The role and specificity of guanine nucleotide binding proteins in receptor-effector coupling

Symp Soc Exp Biol. 1990;44:157-72.

Abstract

Nine distinct alpha subunits of guanine nucleotide binding proteins (G-proteins) have now been identified by cDNA cloning. Each of these functions to allow transduction of information between hormone-activated receptors in the plasma membrane and effector systems which are either ion channels or enzymes which regulate the intracellular concentration of second messengers. As the individual G-proteins are highly similar in primary sequence, it is pertinent to ask what degree of specificity of interaction each of these display with the various receptors and effector systems. Specificity of tissue location defines that the rod and cone transducins (TD1 and TD2, respectively) act as the coupling proteins between rhodopsin and cone opsins and their cyclic nucleotide phosphodiesterase effectors and that G(olf) is the G-protein which tranduces signals from odorant receptors to adenylate cyclase in olfactory sensory neurones. However, many of the other identified G-proteins are co-expressed in a single tissue or cell. Whilst sensitivity to ADP-ribosylation catalysed by bacterial toxins from Bordetella pertussis and Vibrio cholerae has allowed a further subdivision of the G-protein family, this approach is limited as these toxins have multiple G-protein substrates. As the extreme C-terminus of the alpha subunit of each G-protein appears to be a key domain for the interactions of receptors and G-proteins we have generated a series of G-protein-selective antipeptide antisera against this region and then have used these antisera to attempt to interfere with receptor-G-protein coupling. With this approach we have been able to demonstrate that a delta opioid receptor-mediated inhibition of adenylate cyclase in neuroblastoma x glioma, NG108-15, cell membranes is transduced specifically by Gi2 and in the same cell that alpha 2 adrenergic inhibition of Ca2+ currents is transduced by Go. Similar strategies are likely to be of universal significance, for example in the identification of the G-protein (Gp) which regulates the receptor-mediated activation of phosphoinositidase C. Methods to allow pharmacological manipulation of the levels of expression of various G-proteins in the membranes of cells are also discussed. Such approaches are also likely to assist in the identification of G-proteins of defined functions.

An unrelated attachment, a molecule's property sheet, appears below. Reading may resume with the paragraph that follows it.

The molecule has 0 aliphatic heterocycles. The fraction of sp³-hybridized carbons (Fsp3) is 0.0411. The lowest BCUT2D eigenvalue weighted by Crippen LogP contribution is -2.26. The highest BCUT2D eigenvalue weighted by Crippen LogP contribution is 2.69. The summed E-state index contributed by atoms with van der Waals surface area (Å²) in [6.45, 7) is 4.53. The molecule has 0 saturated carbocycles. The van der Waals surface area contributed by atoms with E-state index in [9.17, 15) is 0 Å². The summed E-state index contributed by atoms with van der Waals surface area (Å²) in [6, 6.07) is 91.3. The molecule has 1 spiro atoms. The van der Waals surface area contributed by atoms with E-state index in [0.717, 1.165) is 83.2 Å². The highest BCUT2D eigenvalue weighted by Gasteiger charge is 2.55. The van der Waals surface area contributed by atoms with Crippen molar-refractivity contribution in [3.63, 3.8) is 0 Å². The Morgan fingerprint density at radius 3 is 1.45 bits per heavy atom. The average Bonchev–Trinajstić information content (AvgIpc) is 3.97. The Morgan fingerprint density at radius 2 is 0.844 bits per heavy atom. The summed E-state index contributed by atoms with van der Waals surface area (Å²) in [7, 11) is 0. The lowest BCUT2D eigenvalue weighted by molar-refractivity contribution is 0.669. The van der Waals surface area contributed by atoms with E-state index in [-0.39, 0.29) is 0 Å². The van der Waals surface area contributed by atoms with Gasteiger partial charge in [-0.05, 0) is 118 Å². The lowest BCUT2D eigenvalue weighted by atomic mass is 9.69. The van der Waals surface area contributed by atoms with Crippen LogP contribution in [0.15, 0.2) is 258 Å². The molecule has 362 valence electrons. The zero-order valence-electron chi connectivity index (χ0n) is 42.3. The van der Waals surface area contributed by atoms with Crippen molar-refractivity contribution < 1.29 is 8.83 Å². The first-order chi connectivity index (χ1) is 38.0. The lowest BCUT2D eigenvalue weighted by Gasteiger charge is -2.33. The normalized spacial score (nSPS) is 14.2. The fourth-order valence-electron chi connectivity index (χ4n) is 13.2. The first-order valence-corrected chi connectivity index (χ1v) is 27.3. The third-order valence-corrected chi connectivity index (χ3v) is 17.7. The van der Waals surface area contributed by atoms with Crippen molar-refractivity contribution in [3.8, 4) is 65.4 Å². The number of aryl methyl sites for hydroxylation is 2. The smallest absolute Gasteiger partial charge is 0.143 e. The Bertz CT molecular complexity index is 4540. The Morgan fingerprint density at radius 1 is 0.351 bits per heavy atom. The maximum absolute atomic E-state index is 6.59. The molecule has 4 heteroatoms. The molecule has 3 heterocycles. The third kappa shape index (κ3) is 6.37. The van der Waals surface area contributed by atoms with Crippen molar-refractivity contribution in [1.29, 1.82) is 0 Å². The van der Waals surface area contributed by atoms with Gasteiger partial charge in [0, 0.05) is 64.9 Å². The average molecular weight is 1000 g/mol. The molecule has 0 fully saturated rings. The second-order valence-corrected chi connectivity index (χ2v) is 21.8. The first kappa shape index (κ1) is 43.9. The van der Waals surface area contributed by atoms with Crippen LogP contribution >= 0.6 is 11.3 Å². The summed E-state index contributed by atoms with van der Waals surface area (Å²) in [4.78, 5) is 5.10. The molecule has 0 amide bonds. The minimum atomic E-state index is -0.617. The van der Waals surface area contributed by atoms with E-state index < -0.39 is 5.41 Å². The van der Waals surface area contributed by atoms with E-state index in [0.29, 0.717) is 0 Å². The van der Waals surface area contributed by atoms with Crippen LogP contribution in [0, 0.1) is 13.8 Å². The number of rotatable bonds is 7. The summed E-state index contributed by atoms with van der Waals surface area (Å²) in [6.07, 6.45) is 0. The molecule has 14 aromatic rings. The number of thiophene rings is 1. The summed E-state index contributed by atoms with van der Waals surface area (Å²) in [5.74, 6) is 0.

Publication types

  • Review

MeSH terms

  • Adenylyl Cyclases / metabolism
  • Animals
  • Calcium Channels / metabolism
  • Cell Membrane / metabolism
  • GTP-Binding Proteins / analysis
  • GTP-Binding Proteins / physiology*
  • Inositol 1,4,5-Trisphosphate / metabolism
  • Protein Binding
  • Signal Transduction / physiology*
  • Tumor Cells, Cultured

Substances

  • Calcium Channels
  • Inositol 1,4,5-Trisphosphate
  • GTP-Binding Proteins
  • Adenylyl Cyclases